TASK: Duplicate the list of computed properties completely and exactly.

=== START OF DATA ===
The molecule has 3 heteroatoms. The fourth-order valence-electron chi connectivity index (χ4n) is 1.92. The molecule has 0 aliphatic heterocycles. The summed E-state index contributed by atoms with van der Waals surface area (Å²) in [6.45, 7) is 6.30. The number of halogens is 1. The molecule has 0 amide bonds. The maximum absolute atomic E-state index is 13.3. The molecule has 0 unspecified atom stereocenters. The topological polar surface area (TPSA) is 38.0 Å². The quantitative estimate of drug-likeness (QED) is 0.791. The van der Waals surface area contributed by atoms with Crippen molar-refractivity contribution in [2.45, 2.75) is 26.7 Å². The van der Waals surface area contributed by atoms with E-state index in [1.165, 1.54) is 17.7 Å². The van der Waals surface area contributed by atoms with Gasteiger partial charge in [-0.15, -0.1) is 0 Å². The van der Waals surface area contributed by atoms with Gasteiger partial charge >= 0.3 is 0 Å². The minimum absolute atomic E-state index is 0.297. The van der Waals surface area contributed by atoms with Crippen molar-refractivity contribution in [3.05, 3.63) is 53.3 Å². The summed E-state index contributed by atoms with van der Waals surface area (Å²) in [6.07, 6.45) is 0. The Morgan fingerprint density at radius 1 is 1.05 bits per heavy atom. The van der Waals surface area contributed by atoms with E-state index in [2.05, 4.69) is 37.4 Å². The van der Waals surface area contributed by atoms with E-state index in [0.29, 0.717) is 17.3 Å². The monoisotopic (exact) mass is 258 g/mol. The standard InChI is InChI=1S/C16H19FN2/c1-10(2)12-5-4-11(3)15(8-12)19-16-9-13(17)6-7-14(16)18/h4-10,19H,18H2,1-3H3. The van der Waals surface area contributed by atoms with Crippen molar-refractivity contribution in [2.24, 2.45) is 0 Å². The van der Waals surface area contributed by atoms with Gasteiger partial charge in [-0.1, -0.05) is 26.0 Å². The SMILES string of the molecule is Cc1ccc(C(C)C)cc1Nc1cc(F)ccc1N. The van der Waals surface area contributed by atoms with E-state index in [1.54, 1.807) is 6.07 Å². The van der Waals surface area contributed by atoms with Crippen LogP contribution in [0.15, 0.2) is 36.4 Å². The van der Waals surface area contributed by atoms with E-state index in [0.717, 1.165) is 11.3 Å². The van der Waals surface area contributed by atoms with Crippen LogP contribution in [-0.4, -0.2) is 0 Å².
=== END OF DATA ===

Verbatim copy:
The molecule has 3 heteroatoms. The fourth-order valence-electron chi connectivity index (χ4n) is 1.92. The molecule has 0 aliphatic heterocycles. The summed E-state index contributed by atoms with van der Waals surface area (Å²) in [6.45, 7) is 6.30. The number of halogens is 1. The molecule has 0 amide bonds. The maximum absolute atomic E-state index is 13.3. The molecule has 0 unspecified atom stereocenters. The topological polar surface area (TPSA) is 38.0 Å². The quantitative estimate of drug-likeness (QED) is 0.791. The van der Waals surface area contributed by atoms with Crippen molar-refractivity contribution in [2.45, 2.75) is 26.7 Å². The van der Waals surface area contributed by atoms with E-state index in [1.165, 1.54) is 17.7 Å². The van der Waals surface area contributed by atoms with Gasteiger partial charge in [-0.15, -0.1) is 0 Å². The van der Waals surface area contributed by atoms with Gasteiger partial charge >= 0.3 is 0 Å². The minimum absolute atomic E-state index is 0.297. The van der Waals surface area contributed by atoms with Crippen molar-refractivity contribution in [3.05, 3.63) is 53.3 Å². The summed E-state index contributed by atoms with van der Waals surface area (Å²) in [6.07, 6.45) is 0. The Morgan fingerprint density at radius 1 is 1.05 bits per heavy atom. The van der Waals surface area contributed by atoms with E-state index in [2.05, 4.69) is 37.4 Å². The van der Waals surface area contributed by atoms with E-state index in [0.29, 0.717) is 17.3 Å². The monoisotopic (exact) mass is 258 g/mol. The standard InChI is InChI=1S/C16H19FN2/c1-10(2)12-5-4-11(3)15(8-12)19-16-9-13(17)6-7-14(16)18/h4-10,19H,18H2,1-3H3. The van der Waals surface area contributed by atoms with Crippen molar-refractivity contribution in [2.24, 2.45) is 0 Å². The van der Waals surface area contributed by atoms with Gasteiger partial charge in [-0.1, -0.05) is 26.0 Å². The SMILES string of the molecule is Cc1ccc(C(C)C)cc1Nc1cc(F)ccc1N. The van der Waals surface area contributed by atoms with E-state index in [1.54, 1.807) is 6.07 Å². The van der Waals surface area contributed by atoms with Crippen LogP contribution in [0.15, 0.2) is 36.4 Å². The van der Waals surface area contributed by atoms with E-state index in [0.717, 1.165) is 11.3 Å². The van der Waals surface area contributed by atoms with Crippen LogP contribution in [-0.4, -0.2) is 0 Å².